Ah, the golden days of youth, the sunny hours spent in innocent pursuits! Games of tag, hide and seek, treasure hunting through forest and field. But we grow older and life grows deeper, darker. We seem to want to hide, more than seek, and treasure hunts become a trademarked activity called Geocaching.
The culture of Geocachers is worldwide in scope, but the basic idea is the same. A Geocacher hides his or her cache, consisting of at least a logbook and often a collection of odd trinkets or memorabilia, in a location identified and published as GPS coordinates on a widely available website. From there, the hunt is on as other Geocachers attempt to navigate their way to the cache. There are hundreds of Geocaches lurking in Western North Carolina’s hills and forests, but none are more famous than Asheville’s Tube Torcher, created by two Geocachers who insisted they only be identified by their Geocaching handles, CrotalusRex and IndianaLee, for the purposes of this article.
“It’s as if they had just completed a grand adventure,” says Crotalus Rex of Tube Torcher II’s fans, who are led on a multi-stage journey through, and under, Asheville, negotiating storm drains, tunnels and man-made caverns. (The first Tube Torcher had to be put to rest, or “archived,” after the entrance to the final stage of the hunt was buried under a new parking lot.) For expert cachers, TTII takes at least two days to complete — less, says the cache’s website, “if you are made of steel and have quicksilver for blood” — and carries a difficulty rating of ten stars, which is pretty serious considering that the usual highest rating for difficulty is five stars.
Some geocache hunts are little more than “park and grabs,” a matter of driving along guided by a GPS until arriving at a convenient parking spot next to where the cache is hidden. “These are legitimate and enjoyable caches, but we wanted to create something that took days to complete,” says Crotalus Rex. “We wanted something that would leave the hunter feeling truly satisfied and with a great sense of accomplishment.”
It all started seven years ago when C. Rex decided his birthday gift to IndianaLee, a friend since high school, would be an elaborate scavenger hunt using storm drains and some old, abandoned grain silos. “Indy liked it so much that we started talking more about it, and Tube Torcher just grew from our discussions. We’re both avid outdoorsmen, and when we discovered Geocaching, we saw it as a great way to get outdoors in search of new places.”
The first idea was to use caves in the mountains around Asheville, each cave containing a clue leading to the next stage of the hunt. C. Rex and Indy soon discovered that most caves’ fragile interiors are protected by law, so C. Rex’s birthday use of storm drains was resurrected. “The Asheville area has miles of storms drains and tunnels, so we spent hours poring over topographic maps and aerial photos.” Once a number of promising sites were identified, late night excursions began, with the help of a third Geocacher known as Short Round, another handle inspired, like TTII’s murky environments, by Indiana Jones films. “We were accompanied by spiders, snakes, rats, insects of all kinds, and on one surprising occasion we met a beaver up close and personal,” C. Rex recalls of the many hours spent laying out the cache’s stages. (Crotalus, by the way, is the genus of snakes comprising rattlesnakes.) The hardy trio also discovered the challenge of being in a storm drain during a summer downpour, leading to the warning on TTII’s website never to hunt during, or just after, periods of heavy rain.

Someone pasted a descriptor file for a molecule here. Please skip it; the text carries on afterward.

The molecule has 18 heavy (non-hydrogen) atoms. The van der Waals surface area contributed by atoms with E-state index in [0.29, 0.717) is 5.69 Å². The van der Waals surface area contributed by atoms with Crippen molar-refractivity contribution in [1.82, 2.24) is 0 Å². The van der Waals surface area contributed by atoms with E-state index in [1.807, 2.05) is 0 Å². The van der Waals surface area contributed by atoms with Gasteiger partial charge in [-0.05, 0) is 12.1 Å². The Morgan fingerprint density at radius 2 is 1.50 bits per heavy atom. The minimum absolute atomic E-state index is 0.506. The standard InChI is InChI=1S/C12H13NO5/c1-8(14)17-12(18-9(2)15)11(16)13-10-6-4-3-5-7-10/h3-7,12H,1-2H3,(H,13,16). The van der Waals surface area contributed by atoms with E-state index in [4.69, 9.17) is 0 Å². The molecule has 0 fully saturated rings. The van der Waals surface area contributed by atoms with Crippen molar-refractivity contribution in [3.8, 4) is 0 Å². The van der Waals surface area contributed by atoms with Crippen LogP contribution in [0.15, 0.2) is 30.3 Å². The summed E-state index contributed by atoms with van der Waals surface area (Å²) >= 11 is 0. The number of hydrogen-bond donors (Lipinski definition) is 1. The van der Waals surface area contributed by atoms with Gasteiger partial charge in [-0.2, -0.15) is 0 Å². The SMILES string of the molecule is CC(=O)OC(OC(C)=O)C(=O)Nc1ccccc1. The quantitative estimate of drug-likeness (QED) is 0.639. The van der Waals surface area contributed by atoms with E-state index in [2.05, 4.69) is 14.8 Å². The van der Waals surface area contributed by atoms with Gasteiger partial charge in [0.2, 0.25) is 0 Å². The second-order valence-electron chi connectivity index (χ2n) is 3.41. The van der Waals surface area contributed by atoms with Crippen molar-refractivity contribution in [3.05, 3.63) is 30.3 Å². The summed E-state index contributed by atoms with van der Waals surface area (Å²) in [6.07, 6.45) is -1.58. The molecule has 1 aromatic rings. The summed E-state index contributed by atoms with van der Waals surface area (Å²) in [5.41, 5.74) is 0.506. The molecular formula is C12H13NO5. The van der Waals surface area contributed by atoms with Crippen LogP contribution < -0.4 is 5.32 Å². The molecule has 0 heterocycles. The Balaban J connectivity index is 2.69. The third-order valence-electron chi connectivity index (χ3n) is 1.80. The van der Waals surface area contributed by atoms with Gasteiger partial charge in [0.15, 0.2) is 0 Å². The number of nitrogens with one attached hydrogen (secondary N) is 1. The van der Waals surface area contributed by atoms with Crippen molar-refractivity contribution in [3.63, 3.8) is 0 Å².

The first Tube Torcher (so named, with tongue firmly in cheek, for the torches needed to find one’s way through the enclosed darkness) consisted of five stages and soon became the talk of Geocaching websites and forums as a real adventure that lived up to its promise of a challenging and brain-teasing hunt. “It was one of the most popular caches in this area and for that matter almost anywhere,” Indy says. “It was a wild ride that’s still talked about today.”
The successor TTII took three years to plan and construct before it was released in January of 2007, with twice as many tubes and chambers as TTI. “It has lots more water, more mental and physical challenges, and plenty of interesting locals of many different species, included H. sapiens,” C. Rex boasts.
Cachers who’ve braved TTII seem to agree. “I saw plenty of huge spiders on my journey and even did a few parts while it was raining,” reported Hologram21 on TTII’s website. “I even walked up behind a beaver at Site 5 and had a nice talk with him as we walked down the tunnel together.” Chiefwings was in the midst of negotiating TTII’s multiple stages and mused, “I think I might need to bring chaps and a machete.”
It’s all in the spirit of adventure, tinted with the warm hues of those childhood games on lazy summer days long ago. “It makes us feel good that we’ve created something that, while a great challenge, really makes people happy,” says Indiana Lee. “Isn’t that what it’s all about?”
CACHE & RELEASE
If you fancy yourself the next Indiana Jones, Geocaching would be great practice. A good introduction to Geocaching in general can be found at geocaching.com, which provides the basic rules of the game as well as serving as the gateway to the websites for thousands of geocaches throughout the United States and abroad. You can search for caches in your area by zip code, or you can learn about a specific cache like Tube Torcher II by using its Geocache ID number. Tube Torcher II’s ID is GCWA47. To obtain clues and other pertinent information about any cache, you will have to create an account on geocaching.com (it’s free). Happy hunting!